PDF Annotation: the killer app for nerds

Even before the iPad was announced, I had been looking for a way of keeping track of all the PDFs I print and annotate. A tablet of some sort seemed like a great fit: I could carry many PDFs with me, annotate them directly on the screen, and then save the resulting files in a safe, searchable place, so (say) I never lose a paper I reviewed again (making the inevitable second round of reviews much more convenient).

Originally, I had planned to write my own iPad PDF annotation software, and eventually I might come around to doing that. However, I need to read papers right now, and iAnnotate exists right now (and it only costs $9.99 or so). iAnnotate has a quirky user interface, but when you get past that, it is a serviceable, fast PDF reader in which you can add your own notes, highlight pieces of text (works well on the LaTeX PDF outputs I tried, but some people have had some issues), scribble comments, etc. Right now, the only way to get files out of iAnnotate is via their (free as in beer) Aji Reader Service, available for Macs and Windows. My current setup for automatically saving the annotated files in the right place is a combination of Aji Reader Service, Dropbox, and some homebrew hacks with inotify. Not pretty, but functional (email me if you’re interested)

Multitasking

My only use case for multitask has always been Pandora, and this continues to be the case. However, most people will want to use instant messaging while they browse the web and listen to Pandora, so I can see it annoying them. Does not bug me much.

Keynote

I am a big fan of the Desktop version of Keynote, Apple’s presentation software. I have not yet played around with the iPad version too much, but I have started to create a talk on it to see how far I can get. It is fairly painful to not have easy access to arbitrary pieces of LaTeX via LaTeXIt, so I’m not sure how much use this will end up getting. Getting files in and out of Keynote for iPad is also ridiculously dumb and complicated – it needs serious fixing. All iPad apps in general have this insular feel (which is part of the reason for the above dropbox/inotify hacks). If this annoys you, stay away from iPad 1.0.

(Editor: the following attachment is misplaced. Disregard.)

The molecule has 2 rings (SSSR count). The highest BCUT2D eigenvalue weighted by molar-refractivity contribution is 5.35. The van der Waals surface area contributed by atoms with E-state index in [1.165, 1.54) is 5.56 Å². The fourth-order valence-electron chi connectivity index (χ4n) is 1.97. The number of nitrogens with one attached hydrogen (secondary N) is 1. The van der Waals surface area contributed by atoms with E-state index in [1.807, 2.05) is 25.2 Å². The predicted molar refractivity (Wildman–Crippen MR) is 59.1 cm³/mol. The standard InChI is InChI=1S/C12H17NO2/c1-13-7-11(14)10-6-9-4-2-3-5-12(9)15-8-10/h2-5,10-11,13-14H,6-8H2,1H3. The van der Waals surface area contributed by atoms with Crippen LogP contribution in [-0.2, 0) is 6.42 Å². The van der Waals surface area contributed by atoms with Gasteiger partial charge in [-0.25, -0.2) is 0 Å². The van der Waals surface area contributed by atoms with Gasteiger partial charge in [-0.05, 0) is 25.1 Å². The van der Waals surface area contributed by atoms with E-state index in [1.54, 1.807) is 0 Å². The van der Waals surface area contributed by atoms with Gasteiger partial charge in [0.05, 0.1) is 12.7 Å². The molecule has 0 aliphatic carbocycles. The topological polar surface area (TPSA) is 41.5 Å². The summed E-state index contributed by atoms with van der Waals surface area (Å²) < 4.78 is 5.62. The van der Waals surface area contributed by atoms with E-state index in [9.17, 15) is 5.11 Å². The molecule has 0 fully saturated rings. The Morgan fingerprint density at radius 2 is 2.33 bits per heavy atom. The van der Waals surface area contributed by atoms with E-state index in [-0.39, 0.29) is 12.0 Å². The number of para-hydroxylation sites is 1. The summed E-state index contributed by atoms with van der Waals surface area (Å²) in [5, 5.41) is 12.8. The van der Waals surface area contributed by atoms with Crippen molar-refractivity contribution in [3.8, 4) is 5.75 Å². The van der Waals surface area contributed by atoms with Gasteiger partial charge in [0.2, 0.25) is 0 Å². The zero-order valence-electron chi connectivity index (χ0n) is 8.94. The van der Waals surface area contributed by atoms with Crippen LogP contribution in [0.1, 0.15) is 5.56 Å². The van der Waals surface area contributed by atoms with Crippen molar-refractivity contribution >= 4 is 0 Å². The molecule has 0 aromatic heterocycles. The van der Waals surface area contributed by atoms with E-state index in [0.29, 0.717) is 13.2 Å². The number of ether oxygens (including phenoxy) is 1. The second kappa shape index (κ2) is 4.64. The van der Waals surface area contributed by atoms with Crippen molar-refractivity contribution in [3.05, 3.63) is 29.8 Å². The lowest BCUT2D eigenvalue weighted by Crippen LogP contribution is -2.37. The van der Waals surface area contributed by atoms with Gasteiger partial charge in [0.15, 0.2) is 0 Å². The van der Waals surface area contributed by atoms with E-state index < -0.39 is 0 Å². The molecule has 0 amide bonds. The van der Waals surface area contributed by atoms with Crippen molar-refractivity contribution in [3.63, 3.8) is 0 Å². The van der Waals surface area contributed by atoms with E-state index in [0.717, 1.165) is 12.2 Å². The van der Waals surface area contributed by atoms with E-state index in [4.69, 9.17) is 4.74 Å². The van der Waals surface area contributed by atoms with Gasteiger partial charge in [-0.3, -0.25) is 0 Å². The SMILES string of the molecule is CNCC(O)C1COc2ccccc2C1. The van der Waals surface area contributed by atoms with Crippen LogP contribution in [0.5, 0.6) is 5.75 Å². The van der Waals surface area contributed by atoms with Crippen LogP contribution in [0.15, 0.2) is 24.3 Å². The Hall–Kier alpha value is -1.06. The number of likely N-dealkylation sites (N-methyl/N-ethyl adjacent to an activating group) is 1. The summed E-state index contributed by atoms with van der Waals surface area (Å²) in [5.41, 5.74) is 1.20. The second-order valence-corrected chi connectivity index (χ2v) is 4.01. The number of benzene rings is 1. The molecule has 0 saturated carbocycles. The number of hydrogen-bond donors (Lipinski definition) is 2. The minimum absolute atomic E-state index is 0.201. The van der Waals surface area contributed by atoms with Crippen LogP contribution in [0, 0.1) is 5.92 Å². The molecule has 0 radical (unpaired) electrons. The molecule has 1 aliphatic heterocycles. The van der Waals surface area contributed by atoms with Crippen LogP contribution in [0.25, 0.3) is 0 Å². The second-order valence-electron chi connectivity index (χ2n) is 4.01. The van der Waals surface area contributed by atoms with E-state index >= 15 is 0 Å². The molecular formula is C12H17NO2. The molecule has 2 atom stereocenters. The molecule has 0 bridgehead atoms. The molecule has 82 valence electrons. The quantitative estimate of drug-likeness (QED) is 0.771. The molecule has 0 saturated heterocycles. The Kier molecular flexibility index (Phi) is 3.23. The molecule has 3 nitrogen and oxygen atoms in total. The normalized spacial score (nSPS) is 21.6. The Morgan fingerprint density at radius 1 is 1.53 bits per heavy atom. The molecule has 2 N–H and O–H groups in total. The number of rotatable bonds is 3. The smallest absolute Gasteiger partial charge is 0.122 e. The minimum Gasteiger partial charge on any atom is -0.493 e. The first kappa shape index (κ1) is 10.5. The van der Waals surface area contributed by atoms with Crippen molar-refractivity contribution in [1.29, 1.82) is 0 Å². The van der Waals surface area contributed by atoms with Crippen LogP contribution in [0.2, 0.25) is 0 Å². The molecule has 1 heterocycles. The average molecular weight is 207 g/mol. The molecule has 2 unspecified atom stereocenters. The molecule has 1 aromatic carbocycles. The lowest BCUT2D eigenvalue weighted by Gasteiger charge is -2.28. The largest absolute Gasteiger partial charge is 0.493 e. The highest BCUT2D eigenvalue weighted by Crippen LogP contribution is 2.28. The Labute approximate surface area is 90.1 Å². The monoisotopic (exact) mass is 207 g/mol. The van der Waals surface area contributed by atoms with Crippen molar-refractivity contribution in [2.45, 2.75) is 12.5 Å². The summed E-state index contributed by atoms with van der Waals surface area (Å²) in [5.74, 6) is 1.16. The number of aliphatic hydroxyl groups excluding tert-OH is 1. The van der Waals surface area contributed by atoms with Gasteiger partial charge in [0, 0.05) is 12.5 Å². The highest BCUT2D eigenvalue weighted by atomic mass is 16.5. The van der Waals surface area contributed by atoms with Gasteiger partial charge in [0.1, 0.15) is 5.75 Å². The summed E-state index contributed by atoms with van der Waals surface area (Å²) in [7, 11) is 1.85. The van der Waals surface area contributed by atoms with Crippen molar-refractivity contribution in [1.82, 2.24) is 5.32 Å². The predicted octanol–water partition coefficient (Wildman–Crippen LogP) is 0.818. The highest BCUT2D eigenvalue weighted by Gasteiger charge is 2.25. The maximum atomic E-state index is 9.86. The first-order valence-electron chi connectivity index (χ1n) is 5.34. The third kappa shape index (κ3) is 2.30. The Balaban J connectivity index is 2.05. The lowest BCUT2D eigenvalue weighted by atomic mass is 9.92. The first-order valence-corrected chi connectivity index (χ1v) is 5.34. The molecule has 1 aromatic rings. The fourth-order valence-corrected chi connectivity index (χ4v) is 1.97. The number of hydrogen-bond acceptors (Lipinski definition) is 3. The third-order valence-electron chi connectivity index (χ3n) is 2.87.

Overall

So, is it ultimately worth $630? Probably not for everyone. I would be willing to pay $1000 for a tablet with integrated decent PDF annotation and management, but not everyone would. If you read a couple of papers every day, though, I cannot recommend it strongly enough. I have tried reading research papers on the Kindle DX – it’s just not as good. And have I mentioned plants vs zombies?

Ubuntu 10.04 beta 2, NVIDIA, x86_64

Are you testing Ubuntu’s latest beta on a 64-bit machine with an NVIDIA video card? Chances are you’ve hit the bug where the proprietary drivers won’t install correctly. It turns out that the nouveau kernel module steals the nvidia device, which in turns prevents nvidia.so from loading successfully, which makes the installer think the whole process failed (even though it didn’t, aside from actually loading the module). So you need to add nouveau and vga16fb to your kernel module blacklist configuration file, as described here.

No longer a mountain blog

Someone should write an article here every once in a while.

Three months, three submissions. I figure I should change that header to something closer to the vistas around here, so there you have it. I have been with AT&T for more than six months, after all (wow). According to the baby websites, I should have doubled my baby weight, and have discovered myself in the mirror. Supposedly I should be happy talking anytime now. Personally, I’m blaming the lack of happy talk on the Vis deadline (I hope all your submissions went well!)

If you haven’t yet done so, you should read Robert’s spot-on post on the visualization cargo cult. If we don’t define what we mean by effective visualizations, someone else will. We won’t like the result.

Arduino hacking: differential drive for piezos and the Tone Library

My Christmas present this year was a bunch of Arduino gear, so I have spent some time playing with it. I bought a piezo to see what beeping noises I could make. To get accurate tones, it turns out that you need to use the hardware timers to generate the square waves. The Tone library does exactly that, with a nice interface to boot.

To learn my way around larger pieces of arduino code, I decided to change the tone library so that it optionally uses differential drive. This is how you get twice the voltage, and twice the volume, of a regular pin-to-ground piezo setup. By connecting both ends to different pins and making sure their outputs alternate, we can get 10V edges out of the arduino’s 5V pins. While it is well short of my piezo’s 30V range, it’s loud enough to hear it across the apartment (ie sufficiently loud to annoy your SOs).

Anyway, here’s the patched Tone.cpp file. When creating a Tone object, you have the option of passing an extra parameter which is the second pin. If you ignore it, the code won’t tie up any extra pins (but it will use more memory).